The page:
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Box to Extended - Innistrad

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This article is coming at you on the heels of an exciting new format. As expected, this past weekend showed us that a solid aggro (mono-Red) deck is usually the way to go to start a format off right. I saw a lot of exciting decks this weekend, and I’m probably most excited about Todd Anderson’s Illusions list. So, what does this new format mean for us, the traders? It means a new set of prices to memorize and constantly update—plus, the challenge of dumping what cards you can before they lose value after the initial hype. This week, I will be discussing the process of trading before, at, and after the prerelease weekend. It is very important to stay on top of your game as a trader, and that is never truer than during these few weeks.

Before the flurry of excitement of a prerelease, there are a few things that will prepare you well for a weekend of positive trading. The first, and probably the most important, is to study the spoiler. Everything else comes from this information, so make sure you read it and memorize it; this is your bible. Learning which cards are sleepers and which cards you should dump is only the beginning. In addition to the cards within the set, you must also understand which cards interact with those cards across a multitude of formats. Knowing what sleepers exist outside of the set is just as important as knowing the cards within. Cards like Glissa, the Traitor and Myr Superion are solid pickups when you see a card like Heartless Summoning spoiled. If you aren’t particularly good at finding interactions on your own, comb the Internet—if it exists, someone has likely found it. From there, decide what you believe has true potential and invest in those cards in the weeks leading up.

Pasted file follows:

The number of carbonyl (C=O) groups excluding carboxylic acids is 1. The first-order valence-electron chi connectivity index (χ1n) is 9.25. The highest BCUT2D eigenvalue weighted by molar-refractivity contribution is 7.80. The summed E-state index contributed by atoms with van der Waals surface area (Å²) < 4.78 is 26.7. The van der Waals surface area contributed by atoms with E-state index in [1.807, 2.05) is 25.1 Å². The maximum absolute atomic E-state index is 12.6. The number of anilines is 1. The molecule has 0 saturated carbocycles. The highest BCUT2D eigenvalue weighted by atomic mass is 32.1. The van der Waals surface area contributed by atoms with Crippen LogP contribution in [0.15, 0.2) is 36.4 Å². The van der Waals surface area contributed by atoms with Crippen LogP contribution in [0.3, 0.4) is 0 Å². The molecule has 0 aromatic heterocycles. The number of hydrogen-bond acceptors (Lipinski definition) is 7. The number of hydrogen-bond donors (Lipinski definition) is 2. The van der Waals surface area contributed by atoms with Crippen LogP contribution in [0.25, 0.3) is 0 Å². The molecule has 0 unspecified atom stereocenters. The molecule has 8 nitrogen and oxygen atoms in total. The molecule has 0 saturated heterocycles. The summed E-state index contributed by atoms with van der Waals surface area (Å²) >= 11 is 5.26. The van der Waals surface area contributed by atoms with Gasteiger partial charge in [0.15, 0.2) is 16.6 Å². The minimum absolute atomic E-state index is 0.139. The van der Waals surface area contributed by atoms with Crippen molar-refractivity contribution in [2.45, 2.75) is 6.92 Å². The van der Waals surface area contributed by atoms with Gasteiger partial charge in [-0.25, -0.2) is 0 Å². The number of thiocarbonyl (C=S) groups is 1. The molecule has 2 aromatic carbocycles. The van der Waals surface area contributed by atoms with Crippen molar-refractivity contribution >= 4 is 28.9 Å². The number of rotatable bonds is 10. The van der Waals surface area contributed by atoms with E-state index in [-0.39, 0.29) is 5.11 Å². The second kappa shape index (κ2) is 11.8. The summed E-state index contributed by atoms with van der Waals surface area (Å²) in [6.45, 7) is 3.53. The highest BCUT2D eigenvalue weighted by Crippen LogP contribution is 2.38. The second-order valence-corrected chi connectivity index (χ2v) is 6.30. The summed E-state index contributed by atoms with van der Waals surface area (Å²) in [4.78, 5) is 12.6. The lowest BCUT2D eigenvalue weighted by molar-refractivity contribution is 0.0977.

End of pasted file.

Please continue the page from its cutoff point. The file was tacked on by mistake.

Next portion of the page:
Once the prerelease rolls around, the traders turn their focus to the newer cards. Know and understand the presale prices; don’t guess what a card is worth. Instead, use that knowledge to your advantage. Though most presale prices are inflated, they make for a relatively good start in understanding the beginning value of a card. Look for the cards that are undervalued, such as Stromkirk Noble and Heartless Summoning, and target those cards during the weekend. In addition to understanding what is underpriced, realize what is overpriced due to hype, and unload those while the demand is still there. Laboratory Maniac may be a cute card, but given time, it will likely end up in the bulk-rare box with the rest of the fodder. In addition to picking up the new gems and dumping the fake diamonds, now is the time to let go of some of your older cards that you picked up based on speculation in the previous weeks. Those ten Levelers you bought at a dollar each are unlikely to hold much value, so dump them while you still can. I don’t recommend selling everything off at this point—just the cards you feel may be flops. Hold the real gems for a few weeks, and give the format some time to adjust. Move in once a few events are in the books and the prices have begun to inflate based on standings.

The most challenging part comes over the course of the next few weeks. This is the point we’re at now. As the results from top-level events start rolling in, we turn our attention to the change from perceived prices to actual prices. This may sound like a simple task; I mean, really, what is there to unloading some cards at higher values . . . right? The problem comes in determining the future of each card you have stocked up. This week, Stromkirk Noble took a huge jump from the $2 to $3 range up to $10-plus. When we see a jump like that, we have to evaluate whether the value can hold over the course of time, or whether now is the ideal time to dump the card in question. In the case of Stromkirk Noble, I believe he has hit his peak, and I will be unloading every copy I have before the hype from mono-Red’s dominance this past weekend fades. With any new format, as I mentioned before, aggro is usually the deck to beat right off the bat, which, in turn, drives the cards within that deck up in price. As good as the deck is, though, it is very linear, and is certainly is no Caw-Blade. With this in mind, it’s best to unload all of the pieces you may have now before the inevitable metagame forms.